2.)      ICANN Staff Limitations

  1. There must be a way to come to closure when the community is divided, and this should not simply give executive powers to ICANN Staff. Three principles from the ALAC Statement on the Policy & Implementation Working Group, 21 Nov 2013: “ [Formerly Principle 8.]  

 

  1. Concepts not in overarching:
    1. There must be a way to come to closure when the community is divided, and this should not simply give executive powers to ICANN Staff. [tb] Or Board

 

  1. Comments:

Reminder: consider staff responsibilities in relation to communication (see previous comment from Tom Barrett re. Policy & Community - Ditto for ICANN staff and Board.  This is what is missing in implementation today – i.e. interim reporting)

 

C. Explanatory Notes to Principles

 

  1. What is the role of public comments (and their analysis and response to them) in the Policy Development Process?

 

Previous note from Marika: ‘ICANN may continue to refine the implementation of the requirement over time as more experience is gained - without having to go back to a requirement defined in the policy as recommended, so long as public comment is solicited with regard to those proposed implementation refinements. The community can assess the success of the implementation against the requirement’ (to which Chuck and Avri noted that it is not enough to simply solicit public comment and then leave it to staff to analyze and implement)

 

  1. In relation to emergencies that justify not utilizing the bottom-up process, these should be the exception rather than the rule (based on a comment by Avri in an earlier version).

 

  1. What is the role of an Implementation Review Team?

 

Previous note from Marika: “ ICANN Staff should inform the GNSO of its proposed implementation of a new GNSO recommended policy. If the proposed implementation is considered inconsistent with the GNSO Council’s recommendations, the GNSO Council may notify the Board and request that the Board review the proposed implementation. Until the Board has considered the GNSO Council request, ICANN Staff should refrain from implementing the policy, although it may continue developing the details of the proposed implementation while the Board considers the GNSO Council request. ” (Section 14 of the GNSP PDP Manual [tb2] )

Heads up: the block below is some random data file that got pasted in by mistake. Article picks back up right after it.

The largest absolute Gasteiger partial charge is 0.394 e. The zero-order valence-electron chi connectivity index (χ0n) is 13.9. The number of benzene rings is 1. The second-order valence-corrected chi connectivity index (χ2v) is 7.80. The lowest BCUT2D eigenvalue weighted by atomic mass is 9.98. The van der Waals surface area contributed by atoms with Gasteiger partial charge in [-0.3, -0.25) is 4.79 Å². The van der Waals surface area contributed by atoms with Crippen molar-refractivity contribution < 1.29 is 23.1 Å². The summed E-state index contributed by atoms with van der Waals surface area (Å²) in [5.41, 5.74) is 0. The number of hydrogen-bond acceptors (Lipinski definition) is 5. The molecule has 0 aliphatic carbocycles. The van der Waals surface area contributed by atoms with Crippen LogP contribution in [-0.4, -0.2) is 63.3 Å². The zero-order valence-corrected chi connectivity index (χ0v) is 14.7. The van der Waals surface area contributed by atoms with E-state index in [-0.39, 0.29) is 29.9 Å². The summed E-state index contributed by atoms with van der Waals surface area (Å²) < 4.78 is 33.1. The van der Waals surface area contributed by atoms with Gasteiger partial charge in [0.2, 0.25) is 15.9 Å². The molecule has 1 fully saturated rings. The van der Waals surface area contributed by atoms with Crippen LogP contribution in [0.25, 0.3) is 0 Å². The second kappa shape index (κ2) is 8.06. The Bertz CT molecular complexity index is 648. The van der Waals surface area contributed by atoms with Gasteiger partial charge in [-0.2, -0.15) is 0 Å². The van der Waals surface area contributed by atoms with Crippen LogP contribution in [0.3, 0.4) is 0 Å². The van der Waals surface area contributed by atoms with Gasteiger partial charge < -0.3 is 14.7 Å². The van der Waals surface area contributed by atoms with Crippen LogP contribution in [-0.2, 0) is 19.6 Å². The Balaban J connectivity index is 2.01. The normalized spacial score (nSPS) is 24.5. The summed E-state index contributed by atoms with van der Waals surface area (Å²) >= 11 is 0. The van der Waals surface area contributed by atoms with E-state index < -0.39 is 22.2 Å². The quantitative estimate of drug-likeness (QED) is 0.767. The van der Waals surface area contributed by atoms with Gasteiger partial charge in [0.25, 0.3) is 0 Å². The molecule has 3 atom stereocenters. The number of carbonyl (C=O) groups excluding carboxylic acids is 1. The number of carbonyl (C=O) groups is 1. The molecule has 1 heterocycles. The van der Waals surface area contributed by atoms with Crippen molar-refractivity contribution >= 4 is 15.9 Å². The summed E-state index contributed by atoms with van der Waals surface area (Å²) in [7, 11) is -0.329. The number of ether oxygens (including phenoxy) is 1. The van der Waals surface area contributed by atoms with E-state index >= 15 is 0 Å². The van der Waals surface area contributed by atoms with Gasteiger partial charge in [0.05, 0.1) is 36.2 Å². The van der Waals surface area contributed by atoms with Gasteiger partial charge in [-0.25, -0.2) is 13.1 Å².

1. Others?

 

 


[1] See Blog by David Olive: http://blog.icann.org/2013/10/advancing-icanns-multi-stakeholder-model-through-community-engagement/#sthash.LNVQ8JNO.dpuf

[3] See Annex A of the ICANN Bylaws .

[4] This Principle is applicable regardless of when a Policy Development Process is initiated, and who by. For example, under the ICANN Bylaws a GNSO PDP may be initiated by the Board, the GNSO Council or another ICANN Supporting Organization or Advisory Committee.

[5]   Stakeholder Impact Analysis means an assessment of the effect of policy and implementation outcomes in light of their possible consequences on ICANN stakeholders.

[6] adapted from the following statement: “Implementation should be regarded as an integral and continuing part of the political policy process rather than an administrative follow-on, and seen as a policy-action dialectic involving negotiation and bargaining between those seeking to put policy into effect and those upon whom action depends.”


[tb1] Nicely said.   I would like to see this said up-front.

[tb2] As a rule, The GNSO should go back to staff first.